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164 of 190 people found the following review helpful
on March 11, 2005
Summary of "The Devil Wears Prada"

- badly dressed, tacky young woman introduces herself as the "average" five

foot eleven inch, 120 pound woman who miraculously lands an undeserved

job as a personal assistant at a fashion magazine, immediately making every

other woman reading her story roll their eyes

- said young woman complains endlessly about her miserable life of wearing

designer clothes, attending gala society parties, the inhumane rule of not

being able to smoke or make personal telephone calls during business hours,

and her boss's crass insistence that she do her job without copping an

attitude

- said young woman somehow manages to retain her job despite looking down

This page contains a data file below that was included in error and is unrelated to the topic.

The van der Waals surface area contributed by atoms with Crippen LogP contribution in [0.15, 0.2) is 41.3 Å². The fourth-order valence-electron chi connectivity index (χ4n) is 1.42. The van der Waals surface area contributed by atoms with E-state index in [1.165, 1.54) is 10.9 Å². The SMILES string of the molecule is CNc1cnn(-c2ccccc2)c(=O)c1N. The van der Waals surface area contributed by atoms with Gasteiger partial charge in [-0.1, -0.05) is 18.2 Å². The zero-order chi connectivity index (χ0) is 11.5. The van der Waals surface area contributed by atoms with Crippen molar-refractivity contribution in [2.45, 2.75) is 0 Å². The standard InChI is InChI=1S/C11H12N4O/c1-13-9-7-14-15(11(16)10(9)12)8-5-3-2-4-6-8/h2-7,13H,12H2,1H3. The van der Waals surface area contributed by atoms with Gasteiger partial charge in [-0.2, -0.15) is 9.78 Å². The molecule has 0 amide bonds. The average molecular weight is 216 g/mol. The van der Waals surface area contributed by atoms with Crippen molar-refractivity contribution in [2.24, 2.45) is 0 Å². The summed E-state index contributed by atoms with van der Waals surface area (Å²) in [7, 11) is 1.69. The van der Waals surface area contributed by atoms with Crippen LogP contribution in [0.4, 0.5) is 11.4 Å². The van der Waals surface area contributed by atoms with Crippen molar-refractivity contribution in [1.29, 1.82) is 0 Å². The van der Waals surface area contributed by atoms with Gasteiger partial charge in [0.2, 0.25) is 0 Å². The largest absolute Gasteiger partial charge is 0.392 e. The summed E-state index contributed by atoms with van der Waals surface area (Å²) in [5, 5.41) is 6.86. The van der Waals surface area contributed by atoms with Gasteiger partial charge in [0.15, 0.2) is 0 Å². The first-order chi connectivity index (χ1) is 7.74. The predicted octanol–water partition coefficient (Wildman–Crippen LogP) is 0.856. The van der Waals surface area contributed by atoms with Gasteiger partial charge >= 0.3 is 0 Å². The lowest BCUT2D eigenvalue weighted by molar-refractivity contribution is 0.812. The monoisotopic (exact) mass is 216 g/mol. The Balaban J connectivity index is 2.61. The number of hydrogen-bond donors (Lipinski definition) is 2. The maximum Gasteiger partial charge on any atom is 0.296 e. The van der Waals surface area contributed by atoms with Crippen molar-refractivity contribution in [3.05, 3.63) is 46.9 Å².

on all of her colleagues and willfully sabotaging company spending records

- young woman fails to look human because she reacts unrealistically to her

own problems, and those of her cardboard cutout plot-point friends

- young woman somehow attracts a world famous, handsome author despite

her failure to appear attractive to her merely locally famous elementary

school teacher boyfriend.

- young woman finally tells off boss

- young woman somehow lands job at another magazine as a writer, despite

having never demonstrated any talent to her audience

- everything comes up roses for young woman

- and then, nobody cared
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18 of 18 people found the following review helpful